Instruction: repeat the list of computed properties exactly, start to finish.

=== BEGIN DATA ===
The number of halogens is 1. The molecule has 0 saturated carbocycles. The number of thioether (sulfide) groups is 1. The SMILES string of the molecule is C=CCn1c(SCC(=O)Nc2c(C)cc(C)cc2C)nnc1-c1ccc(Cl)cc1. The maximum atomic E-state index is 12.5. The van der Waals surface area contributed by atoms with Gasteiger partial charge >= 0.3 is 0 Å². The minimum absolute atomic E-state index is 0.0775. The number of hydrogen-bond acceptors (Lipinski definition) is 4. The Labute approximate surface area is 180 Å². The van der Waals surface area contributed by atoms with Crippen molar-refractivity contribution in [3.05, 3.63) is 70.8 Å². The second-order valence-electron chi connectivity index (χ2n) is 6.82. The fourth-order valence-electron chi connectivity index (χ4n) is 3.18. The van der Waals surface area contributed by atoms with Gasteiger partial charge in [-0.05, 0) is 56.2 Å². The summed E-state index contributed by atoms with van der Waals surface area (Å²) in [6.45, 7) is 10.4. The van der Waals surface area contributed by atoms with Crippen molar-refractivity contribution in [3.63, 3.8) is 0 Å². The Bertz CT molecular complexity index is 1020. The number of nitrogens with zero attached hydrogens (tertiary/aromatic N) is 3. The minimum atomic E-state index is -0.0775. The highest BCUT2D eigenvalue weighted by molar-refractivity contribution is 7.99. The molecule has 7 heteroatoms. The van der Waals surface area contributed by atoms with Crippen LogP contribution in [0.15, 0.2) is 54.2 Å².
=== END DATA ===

The number of halogens is 1. The molecule has 0 saturated carbocycles. The number of thioether (sulfide) groups is 1. The SMILES string of the molecule is C=CCn1c(SCC(=O)Nc2c(C)cc(C)cc2C)nnc1-c1ccc(Cl)cc1. The maximum atomic E-state index is 12.5. The van der Waals surface area contributed by atoms with Gasteiger partial charge >= 0.3 is 0 Å². The minimum absolute atomic E-state index is 0.0775. The number of hydrogen-bond acceptors (Lipinski definition) is 4. The Labute approximate surface area is 180 Å². The van der Waals surface area contributed by atoms with Crippen molar-refractivity contribution in [3.05, 3.63) is 70.8 Å². The second-order valence-electron chi connectivity index (χ2n) is 6.82. The fourth-order valence-electron chi connectivity index (χ4n) is 3.18. The van der Waals surface area contributed by atoms with Gasteiger partial charge in [-0.05, 0) is 56.2 Å². The summed E-state index contributed by atoms with van der Waals surface area (Å²) in [6.45, 7) is 10.4. The van der Waals surface area contributed by atoms with Crippen molar-refractivity contribution in [3.63, 3.8) is 0 Å². The Bertz CT molecular complexity index is 1020. The number of nitrogens with zero attached hydrogens (tertiary/aromatic N) is 3. The minimum atomic E-state index is -0.0775. The highest BCUT2D eigenvalue weighted by molar-refractivity contribution is 7.99. The molecule has 7 heteroatoms. The van der Waals surface area contributed by atoms with Crippen LogP contribution in [0.15, 0.2) is 54.2 Å².